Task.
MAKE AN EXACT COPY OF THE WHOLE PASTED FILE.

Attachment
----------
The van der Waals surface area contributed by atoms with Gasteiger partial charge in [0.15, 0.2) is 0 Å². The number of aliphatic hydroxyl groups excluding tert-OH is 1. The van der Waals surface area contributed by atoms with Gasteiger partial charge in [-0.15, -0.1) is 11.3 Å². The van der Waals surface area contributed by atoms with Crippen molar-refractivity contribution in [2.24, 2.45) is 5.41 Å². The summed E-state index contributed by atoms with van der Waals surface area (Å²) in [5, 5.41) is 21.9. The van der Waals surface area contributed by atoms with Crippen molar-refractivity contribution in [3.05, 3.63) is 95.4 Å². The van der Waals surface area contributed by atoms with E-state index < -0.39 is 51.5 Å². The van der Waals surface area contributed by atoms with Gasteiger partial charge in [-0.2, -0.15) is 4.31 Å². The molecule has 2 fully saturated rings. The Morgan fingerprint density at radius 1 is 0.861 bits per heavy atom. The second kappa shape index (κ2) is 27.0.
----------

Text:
The van der Waals surface area contributed by atoms with Gasteiger partial charge in [0.15, 0.2) is 0 Å². The number of aliphatic hydroxyl groups excluding tert-OH is 1. The van der Waals surface area contributed by atoms with Gasteiger partial charge in [-0.15, -0.1) is 11.3 Å². The van der Waals surface area contributed by atoms with Crippen molar-refractivity contribution in [2.24, 2.45) is 5.41 Å². The summed E-state index contributed by atoms with van der Waals surface area (Å²) in [5, 5.41) is 21.9. The van der Waals surface area contributed by atoms with Crippen molar-refractivity contribution in [3.05, 3.63) is 95.4 Å². The van der Waals surface area contributed by atoms with E-state index < -0.39 is 51.5 Å². The van der Waals surface area contributed by atoms with Gasteiger partial charge in [-0.2, -0.15) is 4.31 Å². The molecule has 2 fully saturated rings. The Morgan fingerprint density at radius 1 is 0.861 bits per heavy atom. The second kappa shape index (κ2) is 27.0.